In certain kinds of cases, you may be able to get the Debtor’s driver’s license or professional or business license suspended until the judgment is paid.
Here are some examples:
• If your claim had to do with the Debtor’s car or how he or she drove a car, the Department of Motor Vehicles may suspend the Debtor’s driver’s license and car registration until your judgment is paid. The judgment must be for $1000 or more, and it must be unpaid for more than 15 days.
• If your claim was about the Debtor’s licensed or certified business, notify the state or local licensing agency if the Debtor has not paid you. The agency may decide to revoke, suspend, or refuse to grant or renew a business license. It must be at least 35 days since the Debtor received notice of the judgment.
• In a Small Claims Court case, if a Debtor has three or more unpaid recorded judgments including yours, but he or she has the ability to pay them, you may be able to sue the Debtor for three times more than your original judgment. This is called treble damages. Ask the Small Claims Court Clerk if the Debtor is listed in the Small Claims Court’s index of unsatisfied judgments.
If you won a Judgement you are now a Creditor and the losing side is a Debtor. The Debtor owes money to the Creditor and should pay the money due. But, collecting a judgment may not be easy. To begin collecting a judgment, the Creditor should contact the Debtor or Debtor’s attorney, if there is one, and ask the Debtor to pay. If the Debtor doesn’t pay, the Creditor has to find the Debtor’s money. The Court does not do this for you. Some of this information you can find out by making some phone calls or trips to government offices.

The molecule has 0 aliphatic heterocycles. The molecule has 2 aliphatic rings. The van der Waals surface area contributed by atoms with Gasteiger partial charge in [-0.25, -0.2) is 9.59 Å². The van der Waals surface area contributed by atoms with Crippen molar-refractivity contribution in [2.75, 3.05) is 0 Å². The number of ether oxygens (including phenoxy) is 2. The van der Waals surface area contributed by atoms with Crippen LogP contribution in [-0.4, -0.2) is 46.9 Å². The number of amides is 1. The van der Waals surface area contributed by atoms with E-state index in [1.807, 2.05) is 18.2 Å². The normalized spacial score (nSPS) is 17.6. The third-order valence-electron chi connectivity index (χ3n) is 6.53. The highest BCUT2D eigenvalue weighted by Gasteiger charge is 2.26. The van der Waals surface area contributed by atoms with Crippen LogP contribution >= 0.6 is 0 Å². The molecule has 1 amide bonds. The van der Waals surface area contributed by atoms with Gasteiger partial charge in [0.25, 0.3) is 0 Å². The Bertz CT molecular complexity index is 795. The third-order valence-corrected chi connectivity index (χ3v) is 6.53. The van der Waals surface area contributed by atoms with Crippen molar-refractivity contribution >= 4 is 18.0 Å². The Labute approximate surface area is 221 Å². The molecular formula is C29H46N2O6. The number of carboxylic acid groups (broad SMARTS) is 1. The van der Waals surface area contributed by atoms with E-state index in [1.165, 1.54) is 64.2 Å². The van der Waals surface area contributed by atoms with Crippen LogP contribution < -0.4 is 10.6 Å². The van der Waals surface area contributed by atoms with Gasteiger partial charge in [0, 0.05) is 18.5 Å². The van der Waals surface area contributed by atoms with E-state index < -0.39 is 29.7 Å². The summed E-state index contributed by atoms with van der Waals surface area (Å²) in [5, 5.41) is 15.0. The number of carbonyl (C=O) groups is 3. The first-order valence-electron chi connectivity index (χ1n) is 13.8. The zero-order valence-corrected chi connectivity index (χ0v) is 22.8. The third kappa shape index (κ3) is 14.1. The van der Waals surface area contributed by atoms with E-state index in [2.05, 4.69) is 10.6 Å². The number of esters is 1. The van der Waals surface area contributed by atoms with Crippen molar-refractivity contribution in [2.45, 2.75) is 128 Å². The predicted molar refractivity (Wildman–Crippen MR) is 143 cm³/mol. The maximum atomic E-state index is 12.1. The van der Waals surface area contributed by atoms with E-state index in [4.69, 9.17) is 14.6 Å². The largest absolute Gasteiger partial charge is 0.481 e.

• Try to find the Debtor’s bank: you or someone you know may have paid the Debtor with a check. If so, look on the back of the canceled check for the bank’s information.
• Try to find out if the Debtor has a car: contact the New York Department of Motor Vehicles and find out the car model, year, license plate number and address where the car is registered.
When a judgment is entered in the Civil Court it is enforceable for a period of twenty years for money only, it is not a lien against real property. Nor is a judgment entered in one county a lien on real property in any other county. If a judgment-creditor wishes to enforce a judgment against real property, he or she must follow the procedure below for “transcripting” the judgment.
A transcript is a paper containing the essential information of the judgment, certified by the clerk in the county where the judgment is entered.
The judgment-creditor must apply to the clerk of the court in which the judgment was entered for a transcript and then file the transcript with the county clerk of the county in which the court is located (the home county). To find out the fee for filing a transcript of judgment, click on court fees. The judgment then becomes a realty lien in that county.
In order to make the judgment a lien in other counties, a judgment-creditor must ask the county clerk in the home county to issue a transcript of judgment and then file the transcript with the county clerk of any other county within the state where the judgment-debtor owns property. A judgment-creditor may have as many transcripts issued by the home county clerk as he or she requests for filing in multiple counties. There is a separate fee for each transcript issued. To find out the fee for issuing a transcript of judgment, click on court fees.
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